Sunday, February 26, 2006

Marriage Thread

A states' rights issue? A religious issue? A pandora's box? A civil rights issue? A tax issue? Rights? Responsibilities? Legalities? Divorce? Polygamy? Bigamy? Polyandry? Civil Unions? Marriage?



And! A funny thing happened to me at a wedding this last weekend. More on that later.

41 comments:

Patrick Armstrong said...

2. Marriage. I guess that's not what's bringing us together today. I think we've hit this partikkular topic before. It may be a religious institution, but you also have to get a 'marriage license' from the state, just like a driver's license and a hunting license. If you wish to terminate your marriage license, I am sure there are some legal ramifications to be considered also.

When you enter into a 'marriage' there are certain tax and legal rights and responsibilities (that vary by state) that you have/are saddled with.

As long as the state is involved, there will be regulations.

If the thing was purely religious, homosexuals could be married wherever. They could live together, pay bills together, fight, make up, cook, clean, whatever it is that 'married' people do that make them so darned special. Heterosexuals could do this too.

All you would have to do is wave a magic wand and start calling 'cohabitating' 'married.'

But without the state officially and legally recognizing that union, they still bear all the legal, taxable and child custody issues of single people.

Most folks have a problem with the word 'marriage' because it is difficult and awkward to explain to a five year old that Billy at school has two Mommies, and Daddy was a medical proceedure.

But a five year old isn't going to ask why Billy at school's Mommy #1's testimony in criminal court proceedings against Mommy #2 is considered privilidged information.

I betcha a lot of voters wouldn't care about the rights and regulations and liabilites associated with marriage, I betcha a lot of voters just don't want to call it 'marriage.'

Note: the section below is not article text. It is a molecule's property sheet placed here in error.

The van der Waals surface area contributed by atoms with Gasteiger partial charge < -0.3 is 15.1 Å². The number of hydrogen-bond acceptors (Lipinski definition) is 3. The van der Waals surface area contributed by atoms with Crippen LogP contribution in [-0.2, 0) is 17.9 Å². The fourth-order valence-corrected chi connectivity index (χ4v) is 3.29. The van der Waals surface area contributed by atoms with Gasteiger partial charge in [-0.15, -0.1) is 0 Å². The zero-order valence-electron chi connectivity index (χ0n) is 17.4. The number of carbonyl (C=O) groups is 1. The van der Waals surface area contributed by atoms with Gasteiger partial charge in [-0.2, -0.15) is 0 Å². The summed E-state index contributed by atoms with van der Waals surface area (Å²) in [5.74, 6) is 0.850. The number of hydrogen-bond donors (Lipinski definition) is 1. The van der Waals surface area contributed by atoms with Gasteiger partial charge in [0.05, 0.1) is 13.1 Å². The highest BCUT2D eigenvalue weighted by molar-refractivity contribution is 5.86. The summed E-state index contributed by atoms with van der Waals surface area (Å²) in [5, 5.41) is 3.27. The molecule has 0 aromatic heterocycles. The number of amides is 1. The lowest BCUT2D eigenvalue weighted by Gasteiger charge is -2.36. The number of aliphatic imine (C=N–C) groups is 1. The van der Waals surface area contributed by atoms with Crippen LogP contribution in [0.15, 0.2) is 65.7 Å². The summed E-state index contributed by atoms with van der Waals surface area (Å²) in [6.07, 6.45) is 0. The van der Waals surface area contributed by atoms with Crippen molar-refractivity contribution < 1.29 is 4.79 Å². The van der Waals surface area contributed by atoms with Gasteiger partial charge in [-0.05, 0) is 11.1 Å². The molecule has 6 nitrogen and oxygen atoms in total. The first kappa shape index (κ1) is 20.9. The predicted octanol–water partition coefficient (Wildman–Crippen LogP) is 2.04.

That's why Vermont and Hawaii got Civil Unions legally recognized without too much fuss, and, aside from a very few dedicated puritan interest groups, there was very little mainstream or popular culture outcry.

Betcha a ten-spot you could call it 'hoola-hooping' and get all the rights and responsibilites associated with state sanctioned heterosexual marriage.

Why?

Because when religion and morality comes out of it if it is about a legal contract between two consenting adults and a state government. That's boring stuff that doesn't offend too much moral ethos within the American mainstream. (Please see: Southern Baptist boycott, Disney)

If you didn't call it 'marriage' I bet a lot of folks wouldn't even pay attention, and homosexuals could pay dual income taxes all they wanted.

mikey said...

You know, Pat, I must say that I have taught you well.

By the way, that last point was a great one. Everyone take notice: MARRIED PEOPLE PAY MORE TAXES!!! I should know, I’m married and in the middle of doing my taxes right now.

The term “marriage” is first and foremost a religious term. You know how I know? Because people were getting “married” by the church long before there was a licensing authority outside of the church.

The government, federal or otherwise, may not restrict nor may they mandate a religious practice (See the First Amendment). End of discussion. Somebody hand me a beer.

Wait. No? You say it’s more complicated than that?

Well of course it is—the government’s involved.

Ok, so there are inheritance and social security rights involved. And sure a spouse can not be required to testify against his or her spouse. Likewise, with only very special exceptions, even if a spouse does want to testify—they can’t because all conversation between married people has the expectation of privacy and is therefore privileged.